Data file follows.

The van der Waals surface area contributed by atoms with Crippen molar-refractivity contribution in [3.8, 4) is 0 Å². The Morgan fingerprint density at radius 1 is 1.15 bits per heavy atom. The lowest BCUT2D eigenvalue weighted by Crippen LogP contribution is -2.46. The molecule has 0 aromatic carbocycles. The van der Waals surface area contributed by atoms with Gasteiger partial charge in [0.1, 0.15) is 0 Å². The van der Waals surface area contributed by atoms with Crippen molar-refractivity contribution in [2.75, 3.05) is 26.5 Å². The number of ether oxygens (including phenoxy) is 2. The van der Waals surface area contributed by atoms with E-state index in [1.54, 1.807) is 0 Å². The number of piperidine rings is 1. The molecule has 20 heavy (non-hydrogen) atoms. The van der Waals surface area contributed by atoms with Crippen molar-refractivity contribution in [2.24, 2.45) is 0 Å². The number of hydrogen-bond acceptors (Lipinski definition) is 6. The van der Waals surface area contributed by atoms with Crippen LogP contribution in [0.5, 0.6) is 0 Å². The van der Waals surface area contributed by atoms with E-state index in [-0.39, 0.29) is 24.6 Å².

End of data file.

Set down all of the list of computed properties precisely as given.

The van der Waals surface area contributed by atoms with Crippen molar-refractivity contribution in [3.8, 4) is 0 Å². The Morgan fingerprint density at radius 1 is 1.15 bits per heavy atom. The lowest BCUT2D eigenvalue weighted by Crippen LogP contribution is -2.46. The molecule has 0 aromatic carbocycles. The van der Waals surface area contributed by atoms with Gasteiger partial charge in [0.1, 0.15) is 0 Å². The van der Waals surface area contributed by atoms with Crippen molar-refractivity contribution in [2.75, 3.05) is 26.5 Å². The number of ether oxygens (including phenoxy) is 2. The van der Waals surface area contributed by atoms with E-state index in [1.54, 1.807) is 0 Å². The number of piperidine rings is 1. The molecule has 20 heavy (non-hydrogen) atoms. The van der Waals surface area contributed by atoms with Crippen molar-refractivity contribution in [2.24, 2.45) is 0 Å². The number of hydrogen-bond acceptors (Lipinski definition) is 6. The van der Waals surface area contributed by atoms with Crippen LogP contribution in [0.5, 0.6) is 0 Å². The van der Waals surface area contributed by atoms with E-state index in [-0.39, 0.29) is 24.6 Å².